a. Form: S + Have/ Has + Been + Ving
- To express an activity which began in the past and continues to the present. Ex: we have been walking here for hours. I have been learning English since I was in secondary school.
- To refer to an activity with a result in the present. The past activity might be finished or it might not. The context usually makes this clear. Ex: I am hot because I have been running. He has been learning all morning. I’m sorry I am late, have you been waiting long? Look outside the window! It’s been snowing! I am covered in paint because I have been decorating the bathroom.
- The action may have ended recently. We can also use this tense for a series of repeated actions. Ex: I have been going to evening classes.
- Sometime there is little or no difference in meaning between the present perfect simple and continuous. Ex: How long have you worked/ have you been working here? I’ve ironed/ have been ironing 5 shirts this morning.
- Think of the verbs that have the idea of a long time, for example, wait, work, learn, travel, play. These verbs can be found in the present perfect continuous. Think of the verbs that do not have the idea of a long time, for example, find, start, buy, die, lose, break, stop. It is unusual to find these verbs in the present perfect continuous. These verbs can be found in the present perfect. Ex: I have been playing tennis since I was a child. I have bought a new house. My cat has died. My radio has broken.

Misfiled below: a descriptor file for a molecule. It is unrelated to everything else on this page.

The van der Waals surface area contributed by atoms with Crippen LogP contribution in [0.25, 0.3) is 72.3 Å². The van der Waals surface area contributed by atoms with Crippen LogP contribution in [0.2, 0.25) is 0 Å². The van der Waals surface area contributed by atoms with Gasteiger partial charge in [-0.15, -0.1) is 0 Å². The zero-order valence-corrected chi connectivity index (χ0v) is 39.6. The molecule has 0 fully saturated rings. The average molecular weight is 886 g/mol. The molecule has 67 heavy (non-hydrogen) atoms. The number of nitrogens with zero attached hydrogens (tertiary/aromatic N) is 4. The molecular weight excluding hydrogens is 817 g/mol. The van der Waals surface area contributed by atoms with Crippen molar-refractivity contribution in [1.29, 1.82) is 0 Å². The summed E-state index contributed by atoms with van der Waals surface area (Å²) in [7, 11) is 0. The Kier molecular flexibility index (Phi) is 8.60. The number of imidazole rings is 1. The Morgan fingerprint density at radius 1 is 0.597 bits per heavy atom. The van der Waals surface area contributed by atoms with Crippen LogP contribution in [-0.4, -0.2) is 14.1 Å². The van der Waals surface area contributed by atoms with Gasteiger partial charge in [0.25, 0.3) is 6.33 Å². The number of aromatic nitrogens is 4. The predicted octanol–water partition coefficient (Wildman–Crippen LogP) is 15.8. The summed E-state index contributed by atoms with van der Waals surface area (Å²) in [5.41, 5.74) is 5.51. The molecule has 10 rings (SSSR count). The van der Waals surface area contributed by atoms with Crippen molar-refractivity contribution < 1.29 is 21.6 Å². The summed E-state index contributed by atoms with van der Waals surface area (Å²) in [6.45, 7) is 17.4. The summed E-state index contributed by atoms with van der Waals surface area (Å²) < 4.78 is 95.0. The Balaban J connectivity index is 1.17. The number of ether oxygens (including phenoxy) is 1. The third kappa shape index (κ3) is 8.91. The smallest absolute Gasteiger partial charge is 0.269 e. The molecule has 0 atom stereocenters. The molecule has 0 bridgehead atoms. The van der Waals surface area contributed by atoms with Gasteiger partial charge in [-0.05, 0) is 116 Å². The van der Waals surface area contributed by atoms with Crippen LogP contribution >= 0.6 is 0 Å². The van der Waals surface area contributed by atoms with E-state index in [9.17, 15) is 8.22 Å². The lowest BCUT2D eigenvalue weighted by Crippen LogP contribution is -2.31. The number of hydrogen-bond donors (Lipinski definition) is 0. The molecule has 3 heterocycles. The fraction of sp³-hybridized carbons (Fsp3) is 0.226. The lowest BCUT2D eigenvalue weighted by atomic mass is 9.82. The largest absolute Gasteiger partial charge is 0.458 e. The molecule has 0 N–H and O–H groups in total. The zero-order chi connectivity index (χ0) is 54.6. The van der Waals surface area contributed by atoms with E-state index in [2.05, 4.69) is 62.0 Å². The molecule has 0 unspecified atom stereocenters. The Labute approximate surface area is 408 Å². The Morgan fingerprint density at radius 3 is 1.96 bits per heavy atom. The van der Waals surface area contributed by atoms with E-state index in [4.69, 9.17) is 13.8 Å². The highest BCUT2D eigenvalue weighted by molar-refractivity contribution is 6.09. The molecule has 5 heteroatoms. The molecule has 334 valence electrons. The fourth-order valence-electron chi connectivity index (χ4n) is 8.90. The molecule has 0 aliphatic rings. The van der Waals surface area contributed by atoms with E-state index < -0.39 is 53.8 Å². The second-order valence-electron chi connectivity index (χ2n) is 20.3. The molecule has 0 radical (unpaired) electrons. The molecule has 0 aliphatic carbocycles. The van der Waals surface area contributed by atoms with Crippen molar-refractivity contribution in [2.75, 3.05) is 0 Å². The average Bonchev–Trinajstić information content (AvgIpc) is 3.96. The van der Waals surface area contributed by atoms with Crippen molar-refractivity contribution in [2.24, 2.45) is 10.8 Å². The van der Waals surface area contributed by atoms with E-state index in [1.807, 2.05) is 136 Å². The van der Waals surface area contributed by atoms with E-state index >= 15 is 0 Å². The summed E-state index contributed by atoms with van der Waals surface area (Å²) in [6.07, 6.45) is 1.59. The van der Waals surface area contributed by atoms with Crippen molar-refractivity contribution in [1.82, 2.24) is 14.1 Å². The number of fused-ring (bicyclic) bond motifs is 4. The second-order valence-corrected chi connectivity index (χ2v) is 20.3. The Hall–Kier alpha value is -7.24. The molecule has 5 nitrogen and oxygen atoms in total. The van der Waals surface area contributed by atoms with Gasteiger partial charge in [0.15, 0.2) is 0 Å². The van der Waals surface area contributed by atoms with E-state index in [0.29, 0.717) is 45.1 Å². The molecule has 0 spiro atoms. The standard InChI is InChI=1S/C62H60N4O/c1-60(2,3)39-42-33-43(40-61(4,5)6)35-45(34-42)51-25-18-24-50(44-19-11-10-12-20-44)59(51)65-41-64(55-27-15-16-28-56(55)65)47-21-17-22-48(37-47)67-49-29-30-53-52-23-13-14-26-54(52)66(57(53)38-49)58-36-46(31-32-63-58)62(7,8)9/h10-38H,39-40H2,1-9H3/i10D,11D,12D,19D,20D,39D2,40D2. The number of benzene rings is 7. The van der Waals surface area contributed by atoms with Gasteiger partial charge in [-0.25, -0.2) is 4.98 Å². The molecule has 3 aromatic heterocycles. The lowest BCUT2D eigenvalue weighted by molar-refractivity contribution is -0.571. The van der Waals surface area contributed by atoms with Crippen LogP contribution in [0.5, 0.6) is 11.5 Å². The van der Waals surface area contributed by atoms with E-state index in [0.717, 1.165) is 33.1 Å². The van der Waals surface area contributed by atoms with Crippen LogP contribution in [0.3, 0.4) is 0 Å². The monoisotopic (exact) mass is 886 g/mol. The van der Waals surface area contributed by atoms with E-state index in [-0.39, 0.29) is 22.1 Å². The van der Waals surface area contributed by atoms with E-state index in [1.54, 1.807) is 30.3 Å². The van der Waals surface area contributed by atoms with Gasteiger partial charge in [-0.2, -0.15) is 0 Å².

- Verbs that express a state, for example, like, love, know, have for possession, and “are” not found in the present perfect continuous. Ex: we have known each other for 5 years – (Not use: have been knowing). How long have you had your car? (Not use: have you been having).
- The present perfect simple looks at the completed action. This is why, if the sentence gives a number or a quantity, the present perfect simple is used. The continuous is not possible. Ex: he has written three letters today – (Not use: has been writing).